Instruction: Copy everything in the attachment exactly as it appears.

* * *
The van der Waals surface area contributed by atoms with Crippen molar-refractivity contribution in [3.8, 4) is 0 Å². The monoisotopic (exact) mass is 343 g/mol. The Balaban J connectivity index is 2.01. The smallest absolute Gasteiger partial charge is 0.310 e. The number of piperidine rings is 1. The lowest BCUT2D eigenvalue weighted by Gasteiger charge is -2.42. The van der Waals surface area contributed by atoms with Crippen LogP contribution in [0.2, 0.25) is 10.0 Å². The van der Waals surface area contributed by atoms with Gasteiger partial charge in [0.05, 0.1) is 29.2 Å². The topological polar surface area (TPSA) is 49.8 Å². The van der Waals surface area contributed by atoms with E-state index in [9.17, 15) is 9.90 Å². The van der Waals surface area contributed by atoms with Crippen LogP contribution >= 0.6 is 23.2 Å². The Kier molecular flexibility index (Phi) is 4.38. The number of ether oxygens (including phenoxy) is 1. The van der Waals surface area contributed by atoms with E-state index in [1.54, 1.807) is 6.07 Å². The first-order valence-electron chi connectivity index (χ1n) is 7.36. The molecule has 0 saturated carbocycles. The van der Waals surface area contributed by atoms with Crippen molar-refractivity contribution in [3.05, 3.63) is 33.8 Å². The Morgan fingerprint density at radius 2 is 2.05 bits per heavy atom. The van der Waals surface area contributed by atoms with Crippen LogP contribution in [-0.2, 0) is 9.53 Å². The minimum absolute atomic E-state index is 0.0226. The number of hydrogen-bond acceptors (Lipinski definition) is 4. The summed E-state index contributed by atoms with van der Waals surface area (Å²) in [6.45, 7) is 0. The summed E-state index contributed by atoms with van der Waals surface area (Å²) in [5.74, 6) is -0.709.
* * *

The van der Waals surface area contributed by atoms with Crippen molar-refractivity contribution in [3.8, 4) is 0 Å². The monoisotopic (exact) mass is 343 g/mol. The Balaban J connectivity index is 2.01. The smallest absolute Gasteiger partial charge is 0.310 e. The number of piperidine rings is 1. The lowest BCUT2D eigenvalue weighted by Gasteiger charge is -2.42. The van der Waals surface area contributed by atoms with Crippen LogP contribution in [0.2, 0.25) is 10.0 Å². The van der Waals surface area contributed by atoms with Gasteiger partial charge in [0.05, 0.1) is 29.2 Å². The topological polar surface area (TPSA) is 49.8 Å². The van der Waals surface area contributed by atoms with E-state index in [9.17, 15) is 9.90 Å². The van der Waals surface area contributed by atoms with Crippen LogP contribution >= 0.6 is 23.2 Å². The Kier molecular flexibility index (Phi) is 4.38. The number of ether oxygens (including phenoxy) is 1. The van der Waals surface area contributed by atoms with E-state index in [1.54, 1.807) is 6.07 Å². The first-order valence-electron chi connectivity index (χ1n) is 7.36. The molecule has 0 saturated carbocycles. The van der Waals surface area contributed by atoms with Crippen molar-refractivity contribution in [3.05, 3.63) is 33.8 Å². The Morgan fingerprint density at radius 2 is 2.05 bits per heavy atom. The van der Waals surface area contributed by atoms with Crippen LogP contribution in [-0.2, 0) is 9.53 Å². The minimum absolute atomic E-state index is 0.0226. The number of hydrogen-bond acceptors (Lipinski definition) is 4. The summed E-state index contributed by atoms with van der Waals surface area (Å²) in [6.45, 7) is 0. The summed E-state index contributed by atoms with van der Waals surface area (Å²) in [5.74, 6) is -0.709.